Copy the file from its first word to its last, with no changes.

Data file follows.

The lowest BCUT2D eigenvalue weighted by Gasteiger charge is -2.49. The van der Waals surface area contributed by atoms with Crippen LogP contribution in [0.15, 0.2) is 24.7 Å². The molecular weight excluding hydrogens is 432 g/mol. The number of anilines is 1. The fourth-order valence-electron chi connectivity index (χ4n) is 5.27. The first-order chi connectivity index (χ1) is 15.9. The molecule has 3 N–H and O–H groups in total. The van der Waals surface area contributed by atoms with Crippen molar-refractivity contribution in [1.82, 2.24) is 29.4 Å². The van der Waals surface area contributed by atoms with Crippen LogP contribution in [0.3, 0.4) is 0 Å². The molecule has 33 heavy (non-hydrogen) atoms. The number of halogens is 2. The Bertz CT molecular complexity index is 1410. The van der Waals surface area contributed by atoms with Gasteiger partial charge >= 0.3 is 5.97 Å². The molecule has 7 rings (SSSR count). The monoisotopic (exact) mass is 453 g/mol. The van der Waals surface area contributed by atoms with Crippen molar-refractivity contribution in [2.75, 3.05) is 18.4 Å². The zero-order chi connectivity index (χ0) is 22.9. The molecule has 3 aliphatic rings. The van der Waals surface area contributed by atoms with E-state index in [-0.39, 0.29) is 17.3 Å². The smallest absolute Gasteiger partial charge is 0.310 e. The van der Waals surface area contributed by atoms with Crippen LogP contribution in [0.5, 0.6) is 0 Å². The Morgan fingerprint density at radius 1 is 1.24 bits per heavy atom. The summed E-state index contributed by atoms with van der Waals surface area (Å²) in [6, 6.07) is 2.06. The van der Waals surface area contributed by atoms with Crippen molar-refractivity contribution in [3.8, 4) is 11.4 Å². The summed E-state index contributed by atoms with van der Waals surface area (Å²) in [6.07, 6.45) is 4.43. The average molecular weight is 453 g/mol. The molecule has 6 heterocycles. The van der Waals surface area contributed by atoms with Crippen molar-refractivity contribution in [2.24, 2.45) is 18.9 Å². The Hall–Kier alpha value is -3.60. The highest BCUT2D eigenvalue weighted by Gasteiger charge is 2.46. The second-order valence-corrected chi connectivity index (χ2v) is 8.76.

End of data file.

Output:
The lowest BCUT2D eigenvalue weighted by Gasteiger charge is -2.49. The van der Waals surface area contributed by atoms with Crippen LogP contribution in [0.15, 0.2) is 24.7 Å². The molecular weight excluding hydrogens is 432 g/mol. The number of anilines is 1. The fourth-order valence-electron chi connectivity index (χ4n) is 5.27. The first-order chi connectivity index (χ1) is 15.9. The molecule has 3 N–H and O–H groups in total. The van der Waals surface area contributed by atoms with Crippen molar-refractivity contribution in [1.82, 2.24) is 29.4 Å². The van der Waals surface area contributed by atoms with Crippen LogP contribution in [0.3, 0.4) is 0 Å². The molecule has 33 heavy (non-hydrogen) atoms. The number of halogens is 2. The Bertz CT molecular complexity index is 1410. The van der Waals surface area contributed by atoms with Gasteiger partial charge >= 0.3 is 5.97 Å². The molecule has 7 rings (SSSR count). The monoisotopic (exact) mass is 453 g/mol. The van der Waals surface area contributed by atoms with Crippen molar-refractivity contribution in [2.75, 3.05) is 18.4 Å². The zero-order chi connectivity index (χ0) is 22.9. The molecule has 3 aliphatic rings. The van der Waals surface area contributed by atoms with E-state index in [-0.39, 0.29) is 17.3 Å². The smallest absolute Gasteiger partial charge is 0.310 e. The van der Waals surface area contributed by atoms with Crippen LogP contribution in [0.5, 0.6) is 0 Å². The Morgan fingerprint density at radius 1 is 1.24 bits per heavy atom. The summed E-state index contributed by atoms with van der Waals surface area (Å²) in [6, 6.07) is 2.06. The van der Waals surface area contributed by atoms with Crippen molar-refractivity contribution in [3.8, 4) is 11.4 Å². The summed E-state index contributed by atoms with van der Waals surface area (Å²) in [6.07, 6.45) is 4.43. The average molecular weight is 453 g/mol. The molecule has 6 heterocycles. The van der Waals surface area contributed by atoms with Crippen molar-refractivity contribution in [2.24, 2.45) is 18.9 Å². The Hall–Kier alpha value is -3.60. The highest BCUT2D eigenvalue weighted by Gasteiger charge is 2.46. The second-order valence-corrected chi connectivity index (χ2v) is 8.76.